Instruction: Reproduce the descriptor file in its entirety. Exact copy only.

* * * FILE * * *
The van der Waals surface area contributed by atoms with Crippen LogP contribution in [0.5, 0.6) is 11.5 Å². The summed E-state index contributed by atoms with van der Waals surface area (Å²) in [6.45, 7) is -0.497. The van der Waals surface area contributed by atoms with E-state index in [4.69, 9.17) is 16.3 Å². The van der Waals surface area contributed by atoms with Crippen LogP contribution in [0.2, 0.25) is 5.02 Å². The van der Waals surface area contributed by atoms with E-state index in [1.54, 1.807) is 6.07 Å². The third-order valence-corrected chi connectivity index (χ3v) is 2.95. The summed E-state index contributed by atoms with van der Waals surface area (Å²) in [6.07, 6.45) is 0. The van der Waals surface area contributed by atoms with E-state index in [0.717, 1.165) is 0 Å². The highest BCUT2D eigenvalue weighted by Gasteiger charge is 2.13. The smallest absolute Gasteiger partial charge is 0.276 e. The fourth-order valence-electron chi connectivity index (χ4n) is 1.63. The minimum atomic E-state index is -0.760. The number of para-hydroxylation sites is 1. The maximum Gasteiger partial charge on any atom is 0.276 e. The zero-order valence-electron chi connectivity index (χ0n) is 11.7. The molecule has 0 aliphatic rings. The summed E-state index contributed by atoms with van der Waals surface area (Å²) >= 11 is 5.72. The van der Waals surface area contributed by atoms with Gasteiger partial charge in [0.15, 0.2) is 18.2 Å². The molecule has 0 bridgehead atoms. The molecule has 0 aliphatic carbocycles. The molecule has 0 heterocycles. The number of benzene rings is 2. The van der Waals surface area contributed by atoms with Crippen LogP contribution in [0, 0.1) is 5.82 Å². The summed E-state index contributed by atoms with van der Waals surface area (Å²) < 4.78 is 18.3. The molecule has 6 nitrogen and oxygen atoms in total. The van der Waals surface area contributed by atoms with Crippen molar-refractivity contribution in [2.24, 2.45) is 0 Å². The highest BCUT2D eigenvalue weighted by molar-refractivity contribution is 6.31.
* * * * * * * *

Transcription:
The van der Waals surface area contributed by atoms with Crippen LogP contribution in [0.5, 0.6) is 11.5 Å². The summed E-state index contributed by atoms with van der Waals surface area (Å²) in [6.45, 7) is -0.497. The van der Waals surface area contributed by atoms with E-state index in [4.69, 9.17) is 16.3 Å². The van der Waals surface area contributed by atoms with Crippen LogP contribution in [0.2, 0.25) is 5.02 Å². The van der Waals surface area contributed by atoms with E-state index in [1.54, 1.807) is 6.07 Å². The third-order valence-corrected chi connectivity index (χ3v) is 2.95. The summed E-state index contributed by atoms with van der Waals surface area (Å²) in [6.07, 6.45) is 0. The van der Waals surface area contributed by atoms with E-state index in [0.717, 1.165) is 0 Å². The highest BCUT2D eigenvalue weighted by Gasteiger charge is 2.13. The smallest absolute Gasteiger partial charge is 0.276 e. The fourth-order valence-electron chi connectivity index (χ4n) is 1.63. The minimum atomic E-state index is -0.760. The number of para-hydroxylation sites is 1. The maximum Gasteiger partial charge on any atom is 0.276 e. The zero-order valence-electron chi connectivity index (χ0n) is 11.7. The molecule has 0 aliphatic rings. The summed E-state index contributed by atoms with van der Waals surface area (Å²) >= 11 is 5.72. The van der Waals surface area contributed by atoms with Gasteiger partial charge in [0.15, 0.2) is 18.2 Å². The molecule has 0 bridgehead atoms. The molecule has 0 aliphatic carbocycles. The molecule has 0 heterocycles. The number of benzene rings is 2. The van der Waals surface area contributed by atoms with Crippen LogP contribution in [0, 0.1) is 5.82 Å². The summed E-state index contributed by atoms with van der Waals surface area (Å²) < 4.78 is 18.3. The molecule has 6 nitrogen and oxygen atoms in total. The van der Waals surface area contributed by atoms with Crippen molar-refractivity contribution in [2.24, 2.45) is 0 Å². The highest BCUT2D eigenvalue weighted by molar-refractivity contribution is 6.31.